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Health Challenges of the Peacekeeper in Africa: A Practical Briefing. Col(Ret) Lesley-Ann Jacobs Defence Analyst Defence Decision Support Institute
Col(Ret) Lesley-Ann Jacobs
Defence Decision Support Institute
Note: The opinions expressed herein are those of the presenter and do not in any way reflect the official standpoint of the Dept of Defence or any of it’s components. All material used has been sourced, unless otherwise stated, from public domain sites.
SUPPORT AND SUSTAINMENT
POSTEDFIT Capability Elements
Functional Attributes of a Capability
Command and control
Self Inflicted Disease
Diseases spread through insects which function as a vector, e.g malaria, plague, tick bite fever,. These may be bacterial, viral or parasitic. Vectors include fleas, lice, mosquitoes, ticks, bugs, etc.
Malaria (parasite) is more deadly than HIV in Africa.
Mosquitoes are the greatest menace carrying amongst others malaria, dengue, West Nile Virus and yellow fever
Black flies carry river blindness
Ticks host various diseases e.g typhus, Lyme disease
Lice can carry typhus
Tsetse flies transmit sleeping sickness
Elephantiasis is caused by a parasite
Contaminated water, soil and food (as well as clothing and shoes that come into contact with it) can spread many diseases. These may be fungal, viral, bacterial, protozoa or parasitic. Helminthes like hookworms and tapeworms are spread in this manner. Other examples are cholera, polio, anthrax, Typhoid fever, Hepatitis A, diarrhoea caused by different organisms.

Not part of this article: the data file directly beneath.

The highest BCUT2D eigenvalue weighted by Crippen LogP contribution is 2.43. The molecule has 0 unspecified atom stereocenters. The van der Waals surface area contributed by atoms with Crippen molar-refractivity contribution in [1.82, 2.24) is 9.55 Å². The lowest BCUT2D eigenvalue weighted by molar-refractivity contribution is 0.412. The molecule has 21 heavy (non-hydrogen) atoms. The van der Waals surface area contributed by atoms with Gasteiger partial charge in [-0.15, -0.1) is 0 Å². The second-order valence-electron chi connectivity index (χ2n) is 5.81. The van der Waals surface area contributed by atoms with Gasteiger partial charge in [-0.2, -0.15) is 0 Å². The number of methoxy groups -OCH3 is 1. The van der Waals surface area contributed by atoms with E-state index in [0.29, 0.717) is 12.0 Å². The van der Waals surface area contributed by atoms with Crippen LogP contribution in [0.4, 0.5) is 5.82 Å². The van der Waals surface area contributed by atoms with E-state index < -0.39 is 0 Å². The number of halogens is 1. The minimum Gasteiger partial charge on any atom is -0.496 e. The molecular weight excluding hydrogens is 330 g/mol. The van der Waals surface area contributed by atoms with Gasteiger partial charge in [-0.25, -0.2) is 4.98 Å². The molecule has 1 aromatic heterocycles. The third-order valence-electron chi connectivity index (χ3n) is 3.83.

Many parasites infect humans of which malaria and intestinal worms are extremely common.
Over 100 different types of parasitic worms can live in the human body- causing many symptoms. These organisms can be found everywhere such as in the air, water, soil or food humans eat.
WHO estimates that one quarter of the world’s population suffers from chronic intestinal parasitic infections
Tapeworm can become 6 m long in the human intestine
Hookworms lead to anaemia and malnutrition- with all consequences thereof
Contagious Diseases (Human To Human)
Diseases spread through contact with other infected humans- through touch, bodily fluids such as blood, saliva, droplets (sneezing), semen, vaginal fluid, or excreta
Examples: Measles; Tuberculosis; Polio; Sexually transmitted disease such as HIV, gonorrhea, syphilis; Influenza; Meningitis; Viral Hemorrhagic Fever (Ebola, Marburg, Yellow Fever, Lassa Fever, Crimean Congo Fever )
Source:Bowman, B, et al. Violence and Injuries. Disease and Mortality in Sub-Saharan Africa. World Bank. 2006
Exacerbated by infections
Poor food choices
Alcohol is widely available, cheap and consumed in copious amounts
Pollution and Contamination
Stress associated with armed conflict is less common in SA Soldiers deployed in current operations
Source: Col A Neale (Directorate Psych, SAMHS, SANDF)
Operationally deployed soldiers tend to regress with needs becoming increasingly basic